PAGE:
Our survey provides some of the first quantitative and qualitative data on this problem and we hope will open crucial conversations to protect the rights and dignity of caste-oppressed migrants.
How Does Caste compare with class, gender, and race?

Caste like race is a social category created in order to exploit a particular group of people. While it shares characteristics that are analagous to class and racial systems of oppression it is quite distinct because of its religious origins and the connections it makes between purity, profession, and skin color. As a result when trying to understand how caste may impact one’s experience of classism or even colourism, we recommend the application of intersectionality as a way to understand how caste, class, gender, and race can be overlapping, interconnected but still distinct systems of oppression.

For example, a Dalit could become wealthy and still be limited in social circles because of how they are , however they perceived through the specific lens and rituals of their Caste location. For example a rich Dalit may still not be welcome to marry an upper-Caste partner. They will still be barred from chanting religious versus, they cannot become priests, and may still be treated poorly despite their ability to break class barriers.

People are of different Castes are not necessarily racially variant and Caste differences persist even if you move to a different class. For example, a “low” Caste person could become wealthy, however they will still be treated with and perceived through the specific lens and rituals of their Caste location. For a deeper understanding of Caste as a social structure, look under the further reading section.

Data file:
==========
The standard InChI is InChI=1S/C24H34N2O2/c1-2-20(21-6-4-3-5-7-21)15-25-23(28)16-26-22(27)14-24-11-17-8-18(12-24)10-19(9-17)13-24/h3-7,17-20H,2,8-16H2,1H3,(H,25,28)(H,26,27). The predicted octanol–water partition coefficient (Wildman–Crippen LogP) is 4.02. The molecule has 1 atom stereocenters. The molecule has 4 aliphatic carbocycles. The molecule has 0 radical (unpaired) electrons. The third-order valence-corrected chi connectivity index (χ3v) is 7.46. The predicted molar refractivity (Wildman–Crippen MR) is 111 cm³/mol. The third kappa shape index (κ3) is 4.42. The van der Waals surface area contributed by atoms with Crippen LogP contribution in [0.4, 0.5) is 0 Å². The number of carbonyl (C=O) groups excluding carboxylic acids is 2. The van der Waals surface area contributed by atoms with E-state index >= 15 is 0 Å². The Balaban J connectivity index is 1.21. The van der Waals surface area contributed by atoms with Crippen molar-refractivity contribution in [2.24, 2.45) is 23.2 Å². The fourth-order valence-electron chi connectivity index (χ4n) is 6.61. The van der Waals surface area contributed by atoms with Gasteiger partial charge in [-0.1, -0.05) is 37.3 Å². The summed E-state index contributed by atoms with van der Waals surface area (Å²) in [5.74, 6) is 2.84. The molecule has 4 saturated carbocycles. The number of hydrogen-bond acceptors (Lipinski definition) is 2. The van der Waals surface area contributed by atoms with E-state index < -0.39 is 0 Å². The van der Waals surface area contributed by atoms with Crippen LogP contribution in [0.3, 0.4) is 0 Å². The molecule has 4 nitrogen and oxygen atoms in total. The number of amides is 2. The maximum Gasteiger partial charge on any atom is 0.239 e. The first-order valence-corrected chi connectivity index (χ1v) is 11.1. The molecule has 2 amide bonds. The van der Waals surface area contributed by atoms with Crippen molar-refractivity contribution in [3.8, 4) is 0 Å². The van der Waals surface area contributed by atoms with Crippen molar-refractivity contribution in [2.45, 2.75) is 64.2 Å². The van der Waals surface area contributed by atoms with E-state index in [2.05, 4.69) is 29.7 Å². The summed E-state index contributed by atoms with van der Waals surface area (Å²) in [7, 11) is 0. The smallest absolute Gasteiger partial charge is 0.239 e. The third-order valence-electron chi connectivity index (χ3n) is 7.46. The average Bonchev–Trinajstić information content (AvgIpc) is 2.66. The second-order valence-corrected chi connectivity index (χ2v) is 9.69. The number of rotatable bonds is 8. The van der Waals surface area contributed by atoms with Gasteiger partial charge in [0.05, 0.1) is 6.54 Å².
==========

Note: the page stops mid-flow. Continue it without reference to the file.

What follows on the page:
Our survey revealed that one in three Dalit students were discriminated against during their education. K-12 Schools are often places where young South Asians navigate complex identities during formative periods of their lives. Within a principally Eurocentric school curriculum, many teachers are not aware of the nuances and roots of Caste and religion in South Asian society. We recommend that in addition to educators understanding racial dynamics, they also familiarize themselves with Caste and its implications for their students.


College is a tough place for most people. Doubly so for international students. Given the large population of South Asian students in American universities, Caste-based jokes and slurs are not uncommon. One respondent says, “I clearly remember my classmates who were upper Caste openly asking me my Caste and then feeling proud to say “I can’t even think of dating you because you are from a lower Caste!””

We recommend that disciplinary committee and international student services s in colleges and universities sensitize themselves to the issue of Caste. Anti-hazing, bullying, discrimination policies for students and staff must be updated to specifically mention Caste in order to adequately reflect the reality of lived experiences on campuses and act as a deterrent to Caste discrimination in their .



Historically, Caste has dictated access to professional opportunity and continues to do so in parts of South Asia where people considered “lower” caste are still forced into lesser, often degrading work. While this is not the case in the United States, people still face Caste-based discrimination at their workplace.

As the number of South Asians in the workforce grows, it is crucial for all government, corporate, and non-profits, specifically those that employ or work with a large number of South Asians, like the tech industry, develop an understanding of Caste.